INTRO We leave the ‘Book of Signs’ for the Book of Glory – from the Last Supper to Resurrection (John ch 13- 21). The final Sign – the raising of Lazarus – ushers in, even ‘generates’ the ‘Hour of Glory’ – the Glory that is the death and Resurrection of Jesus, the ‘lifting up’ that heals the world, that gathers ‘the scattered children of God’ into remarkable, sacramental unity of the Body of Christ.The ‘gathering of the People of God’ around the Cross, the ‘lifted up’ Word made Flesh, the ‘lifted up’ Divine Love – this gathering is the Glory of the Father (whose children we are), the Son (whose ‘Body’ we are) and the Holy Spirit (whose vessels we are). What a responsibility – we the Church are the Glory of God! (John 15: 8 ‘It is to the glory of my Father that you bear much fruit, and then you will be my disciples’).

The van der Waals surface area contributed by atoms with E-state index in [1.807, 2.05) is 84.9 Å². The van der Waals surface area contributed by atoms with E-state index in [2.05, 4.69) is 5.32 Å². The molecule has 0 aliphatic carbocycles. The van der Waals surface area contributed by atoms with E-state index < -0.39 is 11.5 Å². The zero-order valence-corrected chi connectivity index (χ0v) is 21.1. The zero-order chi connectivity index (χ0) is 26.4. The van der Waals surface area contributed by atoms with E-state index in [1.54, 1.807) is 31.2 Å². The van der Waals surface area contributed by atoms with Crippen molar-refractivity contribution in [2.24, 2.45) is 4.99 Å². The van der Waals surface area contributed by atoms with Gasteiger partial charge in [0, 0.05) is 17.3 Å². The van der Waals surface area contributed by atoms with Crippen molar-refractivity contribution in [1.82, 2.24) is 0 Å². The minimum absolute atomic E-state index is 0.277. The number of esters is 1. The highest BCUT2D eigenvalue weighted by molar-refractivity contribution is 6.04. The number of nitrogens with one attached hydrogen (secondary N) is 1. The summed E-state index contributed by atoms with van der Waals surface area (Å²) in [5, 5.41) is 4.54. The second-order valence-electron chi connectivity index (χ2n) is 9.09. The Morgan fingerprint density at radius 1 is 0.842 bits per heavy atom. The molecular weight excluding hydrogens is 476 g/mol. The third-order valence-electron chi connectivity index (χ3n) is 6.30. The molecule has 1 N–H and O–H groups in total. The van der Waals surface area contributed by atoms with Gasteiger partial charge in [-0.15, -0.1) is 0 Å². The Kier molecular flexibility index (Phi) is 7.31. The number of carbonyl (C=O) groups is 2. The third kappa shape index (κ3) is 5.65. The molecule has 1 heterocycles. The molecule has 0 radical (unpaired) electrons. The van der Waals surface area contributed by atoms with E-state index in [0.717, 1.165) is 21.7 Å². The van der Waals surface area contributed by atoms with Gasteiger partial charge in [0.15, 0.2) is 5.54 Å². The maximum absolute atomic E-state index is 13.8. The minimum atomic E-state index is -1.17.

THE LAST SUPPER DISCOURSES (John 13:1-17: 26). Note that this section is longer than the Passion and Resurrection narrative. It is of vital importance to understanding the Johannine Jesus and the community this Jesus gathers, empowers and dwells in until the end of time! The first thing we notice is that John does not include an account of the ‘Breaking of Bread’, the institution of the Eucharist. John ch 6 presupposes the centrality of the Word and Eucharist for the Johannine communities, and the discourses following the Washing of the Feet (John 13: 1-16) express Jesus’ teaching on how the community of Word and Eucharist should live – with the constant primacy of love. Another issue to note is that John places the Last Supper on the Thursday evening, and the Crucifixion on the Friday (ie Passover preparation Day rather than Passover itself). The Synoptics however appear to place the Last Supper as the Passover meal. John also suggests that the meal is shared by the disciples (including the ‘beloved disciple’ who appears not to be one of the Twelve) , which in turn leaves the possibility (even probability?) that the women disciples were also present. Why this discrepancy between the Johannine tradition and the Synoptic tradition? One explanation is that John’s emphatic theme that Jesus is the Passover Lamb, sacrificed for the People’s freedom and New Life, is expressed by the fact that his Crucifixion and death on Golgotha Hill precisely co-incides in time with the priests in the Temple sacrificing thousands of lambs for the Passover meals to be celebrated after sundown on the Passover Sabbath. The true Sacrifice of the Lamb of God on the Cross replaces the now redundant multiple sacrifices of the lamb in Temple Liturgy. Another and possibly related explanation is that Jesus and his disciples were observing the Passover Calendar of the Essenes – the radical reform sect whose dualism and other influence is certainly found in the Johannine text. The idea that Jesus is celebrating a ‘subversive’ Passover meal certainly appeals to me! So much of the Gospel message is indeed subversive!